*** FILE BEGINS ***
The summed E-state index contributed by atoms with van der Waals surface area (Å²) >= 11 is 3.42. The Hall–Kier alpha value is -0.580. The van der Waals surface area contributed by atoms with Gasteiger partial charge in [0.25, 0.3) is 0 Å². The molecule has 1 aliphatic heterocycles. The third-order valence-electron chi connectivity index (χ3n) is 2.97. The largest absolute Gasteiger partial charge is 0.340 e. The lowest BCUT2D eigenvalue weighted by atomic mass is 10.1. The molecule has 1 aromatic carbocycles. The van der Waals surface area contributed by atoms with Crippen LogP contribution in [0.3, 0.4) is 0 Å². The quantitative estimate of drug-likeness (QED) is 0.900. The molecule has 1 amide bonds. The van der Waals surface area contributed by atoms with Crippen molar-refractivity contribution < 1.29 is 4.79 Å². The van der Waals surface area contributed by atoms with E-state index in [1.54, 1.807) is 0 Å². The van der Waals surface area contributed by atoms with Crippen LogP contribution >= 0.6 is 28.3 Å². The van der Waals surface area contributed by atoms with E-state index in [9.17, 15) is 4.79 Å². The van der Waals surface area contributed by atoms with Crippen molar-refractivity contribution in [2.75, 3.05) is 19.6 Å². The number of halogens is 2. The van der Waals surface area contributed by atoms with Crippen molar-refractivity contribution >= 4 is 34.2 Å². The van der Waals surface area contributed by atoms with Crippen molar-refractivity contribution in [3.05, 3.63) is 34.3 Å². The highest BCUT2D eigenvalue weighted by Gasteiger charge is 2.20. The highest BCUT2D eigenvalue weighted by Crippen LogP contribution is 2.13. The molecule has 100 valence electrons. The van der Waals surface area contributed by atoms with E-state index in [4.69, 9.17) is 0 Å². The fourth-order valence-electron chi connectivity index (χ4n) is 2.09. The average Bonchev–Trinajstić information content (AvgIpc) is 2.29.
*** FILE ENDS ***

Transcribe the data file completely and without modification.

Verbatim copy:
The summed E-state index contributed by atoms with van der Waals surface area (Å²) >= 11 is 3.42. The Hall–Kier alpha value is -0.580. The van der Waals surface area contributed by atoms with Gasteiger partial charge in [0.25, 0.3) is 0 Å². The molecule has 1 aliphatic heterocycles. The third-order valence-electron chi connectivity index (χ3n) is 2.97. The largest absolute Gasteiger partial charge is 0.340 e. The lowest BCUT2D eigenvalue weighted by atomic mass is 10.1. The molecule has 1 aromatic carbocycles. The van der Waals surface area contributed by atoms with Crippen LogP contribution in [0.3, 0.4) is 0 Å². The quantitative estimate of drug-likeness (QED) is 0.900. The molecule has 1 amide bonds. The van der Waals surface area contributed by atoms with Crippen molar-refractivity contribution < 1.29 is 4.79 Å². The van der Waals surface area contributed by atoms with E-state index in [1.54, 1.807) is 0 Å². The van der Waals surface area contributed by atoms with Crippen LogP contribution >= 0.6 is 28.3 Å². The van der Waals surface area contributed by atoms with E-state index in [9.17, 15) is 4.79 Å². The van der Waals surface area contributed by atoms with Crippen molar-refractivity contribution in [2.75, 3.05) is 19.6 Å². The number of halogens is 2. The van der Waals surface area contributed by atoms with Crippen molar-refractivity contribution >= 4 is 34.2 Å². The van der Waals surface area contributed by atoms with Crippen molar-refractivity contribution in [3.05, 3.63) is 34.3 Å². The highest BCUT2D eigenvalue weighted by Gasteiger charge is 2.20. The highest BCUT2D eigenvalue weighted by Crippen LogP contribution is 2.13. The molecule has 100 valence electrons. The van der Waals surface area contributed by atoms with E-state index in [4.69, 9.17) is 0 Å². The fourth-order valence-electron chi connectivity index (χ4n) is 2.09. The average Bonchev–Trinajstić information content (AvgIpc) is 2.29.